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Published on January 29th, 2017 | by Donald McIntyre

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Tokens, Circulation and Trust Minimization: An Explanation of the Kula Ring by Nick Szabo

Editors note: Relevant to blockchain tokens, ICOs and ensuing circular economies, the following 2005 essay by Nick Szabo explains the Kula Ring, an economic ecosystem in Melanesia that used collectibles as tokens or money to conduct trade:

An Explanation of the Kula Ring

Copyright (c) 2005 by Nick Szabo

(Some of the following previously appeared as a sidebar in Shelling Out — The Origins of Money and on the author’s blog, Unenumerated).

Abstract: A variety of vague cultural explanations have been proposed for the unique Melanesian trading instituion, the kula ring. Landa[L94] proposed an explanation based on credit risk and gossip. This working paper provides a rigorous explanation based on the author’s theory of collectibles and specific cycles of circulation as detailed in Shelling Out — The Origins of Money and using minimal trust assumptions.

Just off the cost of New Guinea, Melanesians evolved (over thousands, and perhaps even tens of thousands, of years) a unique commercial institution known as the “kula ring” for the collectibles that circulated within it. The unforgeably scarce kula collectibles doubled as “high power” money and mnemonic for stories and gossip. Many of the goods traded, mostly agricultural products, were available in different seasons, and so could not be traded in kind. Kula collectibles solved this double-coincidence problem as an unforgeabaly costly, wearable (for security), and circulated (literally!) money. Necklaces circulated clockwise, and armshells counter-clockwise, in a very regular pattern. By solving the double-coincidence problem an armshell or necklace would prove more valuable than its cost after only a few trades, but could circulate for decades. Gossip and stories about prior owners of the collectibles may have provided information about upstream credit and liquidity [L94]. In other Neolithic cultures collectibles, usually shells, circulated in a less regular pattern but had similar purposes and attributes.

Why do the kula collectibles circulate in a specific cycle? Why does the cycle traverse the ring of islands? And why are there not just one but two counterrotating cycles? The author for the first time (as far as the author is aware) provides a rigorous answer to these puzzles.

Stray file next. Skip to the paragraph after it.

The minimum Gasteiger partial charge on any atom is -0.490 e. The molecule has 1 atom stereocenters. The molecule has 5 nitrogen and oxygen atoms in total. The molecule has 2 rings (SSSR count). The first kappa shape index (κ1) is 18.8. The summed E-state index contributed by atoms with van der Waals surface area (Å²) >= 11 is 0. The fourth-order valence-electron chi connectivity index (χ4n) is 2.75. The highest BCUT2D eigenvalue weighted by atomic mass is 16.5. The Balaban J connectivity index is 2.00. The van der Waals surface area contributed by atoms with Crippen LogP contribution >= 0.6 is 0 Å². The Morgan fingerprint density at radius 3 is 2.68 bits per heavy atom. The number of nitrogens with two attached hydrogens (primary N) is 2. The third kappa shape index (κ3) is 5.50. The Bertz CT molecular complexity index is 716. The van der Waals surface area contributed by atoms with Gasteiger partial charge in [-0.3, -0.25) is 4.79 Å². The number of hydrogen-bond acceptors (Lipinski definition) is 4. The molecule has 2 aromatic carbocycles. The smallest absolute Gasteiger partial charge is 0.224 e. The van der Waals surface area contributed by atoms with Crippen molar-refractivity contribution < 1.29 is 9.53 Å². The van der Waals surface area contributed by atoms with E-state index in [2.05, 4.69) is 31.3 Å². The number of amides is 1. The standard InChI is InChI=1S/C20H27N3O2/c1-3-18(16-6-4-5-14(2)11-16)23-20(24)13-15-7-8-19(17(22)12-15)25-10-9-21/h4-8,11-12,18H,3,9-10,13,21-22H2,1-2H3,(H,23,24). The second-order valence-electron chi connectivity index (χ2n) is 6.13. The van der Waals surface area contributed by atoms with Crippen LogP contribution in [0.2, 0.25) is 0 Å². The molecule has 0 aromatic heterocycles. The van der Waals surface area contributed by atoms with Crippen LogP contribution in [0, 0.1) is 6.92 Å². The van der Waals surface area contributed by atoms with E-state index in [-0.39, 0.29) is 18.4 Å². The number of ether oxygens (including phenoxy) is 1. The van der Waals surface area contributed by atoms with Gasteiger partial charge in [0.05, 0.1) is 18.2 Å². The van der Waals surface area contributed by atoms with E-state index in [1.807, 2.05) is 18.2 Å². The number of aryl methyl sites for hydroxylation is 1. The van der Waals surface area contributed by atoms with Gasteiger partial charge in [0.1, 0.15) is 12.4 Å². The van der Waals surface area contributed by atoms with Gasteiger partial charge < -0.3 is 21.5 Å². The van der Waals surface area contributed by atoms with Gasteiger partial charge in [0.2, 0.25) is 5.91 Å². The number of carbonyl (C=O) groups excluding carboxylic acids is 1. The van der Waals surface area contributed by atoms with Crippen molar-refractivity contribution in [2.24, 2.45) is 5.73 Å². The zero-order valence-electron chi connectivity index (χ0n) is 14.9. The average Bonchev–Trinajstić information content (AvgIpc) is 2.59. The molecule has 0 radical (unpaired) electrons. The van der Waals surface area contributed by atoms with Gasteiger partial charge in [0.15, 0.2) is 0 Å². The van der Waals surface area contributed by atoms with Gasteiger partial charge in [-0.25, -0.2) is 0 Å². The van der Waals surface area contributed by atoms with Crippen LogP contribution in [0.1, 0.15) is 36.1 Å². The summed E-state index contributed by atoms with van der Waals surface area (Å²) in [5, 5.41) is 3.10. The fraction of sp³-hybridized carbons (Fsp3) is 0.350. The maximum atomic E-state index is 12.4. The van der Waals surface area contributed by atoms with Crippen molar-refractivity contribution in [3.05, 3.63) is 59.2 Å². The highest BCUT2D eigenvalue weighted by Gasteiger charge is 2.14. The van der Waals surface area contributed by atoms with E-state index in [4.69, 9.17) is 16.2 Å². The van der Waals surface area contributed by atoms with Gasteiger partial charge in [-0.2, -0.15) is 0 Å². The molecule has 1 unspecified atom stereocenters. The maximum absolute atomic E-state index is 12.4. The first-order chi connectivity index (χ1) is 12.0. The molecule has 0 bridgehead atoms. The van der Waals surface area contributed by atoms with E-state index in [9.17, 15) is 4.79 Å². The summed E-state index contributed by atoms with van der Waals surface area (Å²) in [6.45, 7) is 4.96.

The proximate reasons why two kinds of collectibles circulated in opposite directions were transaction norms and religious taboos shared by the traders. The ultimate reasons (i.e. functional reasons why the institution evolved this way) may be explained as follows:

Collectibles often literally circulated in specific cycles that avoid sinks. This amortized the cost of the collectible across more trades. Why? The function of collectibles is to lower transaction costs such as non-coincidence of needs or events. A transaction network uses collectibles more efficiently if it increases the ratio of velocity to current value. Since velocity was very low and the value of transactions (trades, marriages, inheritances, etc.) could be high, this was a big problem in neolithic transaction networks. Some collectibles had a velocity of once per generation, i.e. they were just family heirlooms!

The network uses collectibles more efficiently with more members, so we’d expect the circulation to expand beyond bilateral cycles into cycles around the entire regular transaction chain.

Now that we’ve explained why a collectible cycle would be expected to arise in the first place, on to the key puzzle: why to counter-rotating collectible cycles rather than a single cycle around the island chain?

We can model the kula ring abstractly as a cyclical island chain of N islands, such that each island trades only with its immediate neighbors. These islands vary in their volume of trade. This can be model in the limit as N-1 islands of normal trade and an Nth island that trades nothing (other than, possibly, collectibles).

For illustration, take N=5. We thus have island chain ABCDE, where boats can travel no farther than their neighbors and island C is self-sufficient (or just very small) and doesn’t want to trade goods regularly, but AB, DE, and EA trade regularly. C breaks the collectible cycle (greatly decreasing the efficiency of collectibles for the other islands) unless it acts as a conduit. Simply taking collectibles from D and shipping them to B (and pocketing some profit of course) to complete a one-collectible cycle requires acts of faith. With two opposite circulating collectibles, C simply engages in bilateral trades with both B and D to complete both cycles. Thus, two counter-rotating cycles allow for full circulation with minimal trust assumptions.

References

[1] Landa, Janet, Trust, Ethnicity, and Identity: Beyond the New Institutional Economics of Ethnic Trading Networks, Contract Law, and Gift-Exchange, The University of Michigan Press, second edition, 1998.

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About the Author

Founder of Naation. Inventor of Etherplan. Co-founder of Global Financial Access. Founder of Dineronet and McIntyre S.A. Previously, at Morgan Stanley and UBS.



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